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Study finds kids and adults make inferences differently

The new research based on the pattern of activity of the brain in people doing a memory task found that the way of making inferences changes as we grow old.

SNS | Kolkata |

The new research based on the pattern of activity of the brain in people doing a memory task found that the way of making inferences changes as we grow old.

The findings were published in the journal named ‘Nature Human Behaviour’. This study might lead to personalized learning strategies one day based on a person’s cognitive as well as brain development.

It was found by the researchers that adults form integrated memories with pre-bake inferences, adolescents and children build separate memories which they later compare to make inferences on the fly.

“How adults structure knowledge is not necessarily optimal for children because adult strategies might require brain machinery that is not fully mature in children,” said Alison Preston, senior author of the study published in the journal Nature Human Behaviour and professor of neuroscience and psychology.

With first author Margaret Schlichting, who was formerly a doctoral student in Preston’s lab and currently an assistant professor of psychology at the University of Toronto, Alison co-led the study.

In order to understand the difference between how adults and children make inferences imagine visiting a daycare center. In the morning, a child can be seen arriving with an adult, but in the afternoon that child can be seen leaving with a different adult.

The two grown-ups are inferred to be the child’s parents, and your memory will conclude relating the two unknown people from your earlier experience.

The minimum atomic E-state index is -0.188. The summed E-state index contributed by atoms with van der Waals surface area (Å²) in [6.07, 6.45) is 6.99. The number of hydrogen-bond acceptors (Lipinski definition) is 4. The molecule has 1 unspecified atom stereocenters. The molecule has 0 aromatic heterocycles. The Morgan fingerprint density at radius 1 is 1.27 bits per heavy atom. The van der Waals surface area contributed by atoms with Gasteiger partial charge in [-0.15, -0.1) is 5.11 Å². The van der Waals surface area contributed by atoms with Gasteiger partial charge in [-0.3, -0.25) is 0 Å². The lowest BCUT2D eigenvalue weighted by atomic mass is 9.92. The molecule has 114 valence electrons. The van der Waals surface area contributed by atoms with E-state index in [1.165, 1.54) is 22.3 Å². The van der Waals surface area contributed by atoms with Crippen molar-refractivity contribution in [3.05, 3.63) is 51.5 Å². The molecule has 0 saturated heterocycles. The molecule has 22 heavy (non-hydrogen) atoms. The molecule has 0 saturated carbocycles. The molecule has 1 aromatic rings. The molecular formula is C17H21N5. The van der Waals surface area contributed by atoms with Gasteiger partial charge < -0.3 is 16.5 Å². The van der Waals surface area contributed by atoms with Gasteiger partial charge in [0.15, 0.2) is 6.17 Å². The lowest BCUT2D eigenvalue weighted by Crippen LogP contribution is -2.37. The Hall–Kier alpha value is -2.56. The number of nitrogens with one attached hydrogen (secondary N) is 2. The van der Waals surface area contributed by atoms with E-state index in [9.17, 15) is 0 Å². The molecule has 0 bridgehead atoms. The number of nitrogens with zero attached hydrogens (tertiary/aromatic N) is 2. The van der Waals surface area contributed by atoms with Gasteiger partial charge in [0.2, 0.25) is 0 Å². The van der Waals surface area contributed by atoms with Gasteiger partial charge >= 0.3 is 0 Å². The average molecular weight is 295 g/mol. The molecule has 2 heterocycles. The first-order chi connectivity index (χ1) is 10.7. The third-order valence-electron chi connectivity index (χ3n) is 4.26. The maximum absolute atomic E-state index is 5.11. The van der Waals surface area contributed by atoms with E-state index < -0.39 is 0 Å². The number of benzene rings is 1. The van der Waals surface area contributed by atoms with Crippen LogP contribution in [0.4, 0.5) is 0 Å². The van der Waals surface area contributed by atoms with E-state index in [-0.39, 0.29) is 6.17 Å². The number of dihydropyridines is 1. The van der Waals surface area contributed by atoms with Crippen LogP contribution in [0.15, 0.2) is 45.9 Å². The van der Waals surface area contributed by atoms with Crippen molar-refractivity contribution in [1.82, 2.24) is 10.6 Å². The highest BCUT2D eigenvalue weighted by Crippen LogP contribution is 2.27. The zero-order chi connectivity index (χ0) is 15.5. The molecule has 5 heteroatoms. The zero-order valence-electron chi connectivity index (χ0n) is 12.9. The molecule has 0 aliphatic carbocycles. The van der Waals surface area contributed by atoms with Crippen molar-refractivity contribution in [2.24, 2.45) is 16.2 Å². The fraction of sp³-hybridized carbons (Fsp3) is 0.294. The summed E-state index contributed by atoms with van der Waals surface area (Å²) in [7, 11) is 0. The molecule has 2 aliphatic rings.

This new research depicts that a child having the same experience cannot make some kind of inference as that of the adults during their second experience. The two memories are connected less. Asking your child to infer your relation can also give positive feedback retrieving two distinct past memories and then reasoning to relate.

The researchers believe that the neural machinery of children and adults differs, and the strategy that children use for the way their brains are wired before key memory systems in the hippocampus and prefrontal cortex fully mature. During new learning, that difference could keep children from recalling past memories and limit their ability to connect events.

“In the absence of a mature memory system, the best thing a child can do is lay down accurate, non-overlapping memory traces,” Preston said.

“From those accurate memory traces, children can later bring them to mind to promote inferences about their connections,” Preston added.

While lying in an fMRI (functional magnetic resonance imaging) scanner,
the researchers asked 87 subjects, ages 7 to 30, to look at pairs of images that measure brain activity by detecting small changes in blood flow with pictures that, as in the daycare example above, provide opportunities to infer relationships between objects that had not appeared distinctly.

However, they found that the strategy adolescents used for making inferences were different from both that of young children and adults. Going back to daycare example, when an adolescent stores a memory of the second grown-up with the child, the adolescent oppresses the earlier memory involving the first one. Each memory becomes even more distinct than with younger children, and there are even fewer automatic inferences about relating the two adults.
“Teenagers may have learning strategies that are tuned to explore the world more so than exploiting what they already know,” Preston said.
This and other lessons from the research could inform strategies in order to improve teaching and learning at different ages.
“From a brain maturation perspective, different people are going to be at different places and we can devise learning strategies that take advantage of the neural machinery that an individual has at hand, no matter if they are 7 years old or 70 years old,” Preston said.

The research’s other authors are Katharine Guarino at Loyola University Chicago and Hannah Roome of UT Austin.

(With inputs from ANI)